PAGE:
As American troops fade out operations in the Middle East, it is time to return to the issue of the role enhanced interrogation—what everyone else calls torture—has had and will continue to have on Americans and their foreign policy.
American’s moral standing in the world, as it should be, was and continues to be damaged by the ongoing discovery of human rights abuses in the form of enhanced interrogation techniques. This is unfortunate; most Americans have always held that each individual is born with certain rights and dignities, and that violating them is to violate nothing less than the American consciousness.
The Eighth Amendment guarantees that no individual shall be subjected to cruel and unusual punishment, even as the United States tortures in the name of combating terrorism. Arguments to justify torture, by whatever name, are weak. Government-sanctioned torture is ineffective in producing results, endangers the nation, and does serious damage to core rights and freedoms of all Americans.
If the U.S. has humane interrogation methods that work, it is illogical to pursue enhanced interrogation, especially when torture has proven to be ineffective where it counts. The C.I.A. and the F.B.I. tested the effectiveness of enhanced questioning techniques in 2002 to question Abu Zubayadh, a close associate of Osama bin Laden. The C.I.A. used waterboarding, a method which simulates drowning, on Mr. Zubayadh in a failed attempt to make him disclose information. Senior F.B.I. officials who observed the interrogations said that the C.I.A. methods were “unnecessary and unwise.” Later on, using conventional and ethical interrogation methods, the F.B.I. was ultimately able to have Mr. Zubayadh reveal information of the whereabouts of Khalid Shaikh Mohammad, the 9/11 mastermind.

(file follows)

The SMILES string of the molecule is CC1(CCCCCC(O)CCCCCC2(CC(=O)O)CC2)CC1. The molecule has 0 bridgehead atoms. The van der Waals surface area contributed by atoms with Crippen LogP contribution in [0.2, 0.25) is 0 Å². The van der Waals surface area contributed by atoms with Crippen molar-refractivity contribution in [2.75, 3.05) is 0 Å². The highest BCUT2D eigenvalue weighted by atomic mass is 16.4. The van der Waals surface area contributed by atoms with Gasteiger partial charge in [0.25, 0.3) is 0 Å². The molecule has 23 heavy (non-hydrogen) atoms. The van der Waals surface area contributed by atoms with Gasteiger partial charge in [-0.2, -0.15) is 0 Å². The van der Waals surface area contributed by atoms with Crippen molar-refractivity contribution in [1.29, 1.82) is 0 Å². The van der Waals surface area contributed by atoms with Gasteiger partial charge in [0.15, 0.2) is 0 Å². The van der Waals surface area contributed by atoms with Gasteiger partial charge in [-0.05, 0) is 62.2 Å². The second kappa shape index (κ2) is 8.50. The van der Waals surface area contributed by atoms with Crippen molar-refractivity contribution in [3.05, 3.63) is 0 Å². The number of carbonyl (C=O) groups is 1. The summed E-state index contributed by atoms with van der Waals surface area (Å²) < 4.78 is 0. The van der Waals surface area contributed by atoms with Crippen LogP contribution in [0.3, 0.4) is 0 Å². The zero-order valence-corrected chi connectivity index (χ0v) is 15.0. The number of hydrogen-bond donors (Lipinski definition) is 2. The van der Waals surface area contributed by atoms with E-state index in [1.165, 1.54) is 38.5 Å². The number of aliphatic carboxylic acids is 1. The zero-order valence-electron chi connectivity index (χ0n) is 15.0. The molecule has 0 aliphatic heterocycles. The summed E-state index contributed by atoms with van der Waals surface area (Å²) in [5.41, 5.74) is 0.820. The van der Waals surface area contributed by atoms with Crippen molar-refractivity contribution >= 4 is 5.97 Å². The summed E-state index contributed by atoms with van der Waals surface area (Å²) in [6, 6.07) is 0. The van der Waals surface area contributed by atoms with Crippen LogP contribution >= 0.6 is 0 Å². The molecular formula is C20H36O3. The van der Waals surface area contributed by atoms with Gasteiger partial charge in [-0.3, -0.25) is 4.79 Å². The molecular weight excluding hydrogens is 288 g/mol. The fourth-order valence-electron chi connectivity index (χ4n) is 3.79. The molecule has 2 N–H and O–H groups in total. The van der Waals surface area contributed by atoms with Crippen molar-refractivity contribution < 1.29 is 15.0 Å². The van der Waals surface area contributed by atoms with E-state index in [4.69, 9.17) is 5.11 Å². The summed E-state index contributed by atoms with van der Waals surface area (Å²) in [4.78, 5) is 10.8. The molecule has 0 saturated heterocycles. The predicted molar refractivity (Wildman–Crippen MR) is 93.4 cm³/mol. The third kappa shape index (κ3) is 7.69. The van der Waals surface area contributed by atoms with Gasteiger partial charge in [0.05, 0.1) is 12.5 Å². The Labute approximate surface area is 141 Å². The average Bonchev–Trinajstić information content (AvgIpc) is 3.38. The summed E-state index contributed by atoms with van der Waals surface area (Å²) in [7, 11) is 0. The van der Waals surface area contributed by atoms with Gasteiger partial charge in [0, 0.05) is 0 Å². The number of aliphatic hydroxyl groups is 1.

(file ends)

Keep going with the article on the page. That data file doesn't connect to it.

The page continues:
Paradoxically, enhanced interrogation also threatens the safety of Americans and reduces its moral legitimacy internationally. By practicing government-sanctioned torture, the probability that terrorists will retaliate increases. In 2002, Wall Street Journalist reporter Daniel Pearl was captured, tortured, and beheaded on camera by extremists in Pakistan. The final moments of Mr. Pearl’s life was captured on video, where he says, “Not knowing anything about my situation…not being able to communicate with anybody… only now do I think about some of the people in Guantanamo Bay in the same situation.” Mr. Pearl’s suffering at the hands of vengeful terrorists is a prime example of how American sponsored torture unnecessarily risks the lives of American citizens.
On one hand, the United States has helped establish instruments which rightfully condemn torture, such as the United Nations Convention Against Torture and Other Cruel, Inhumane or Degrading Treatment or Punishment. On the other hand, “enhanced interrogation,” is used as a means of national defense. Is it any wonder, then, that the U.S. encounters the level of animosity it does abroad? There is little value in ensuring the survival of the United States if founding values and basic principles of human rights do not survive with it.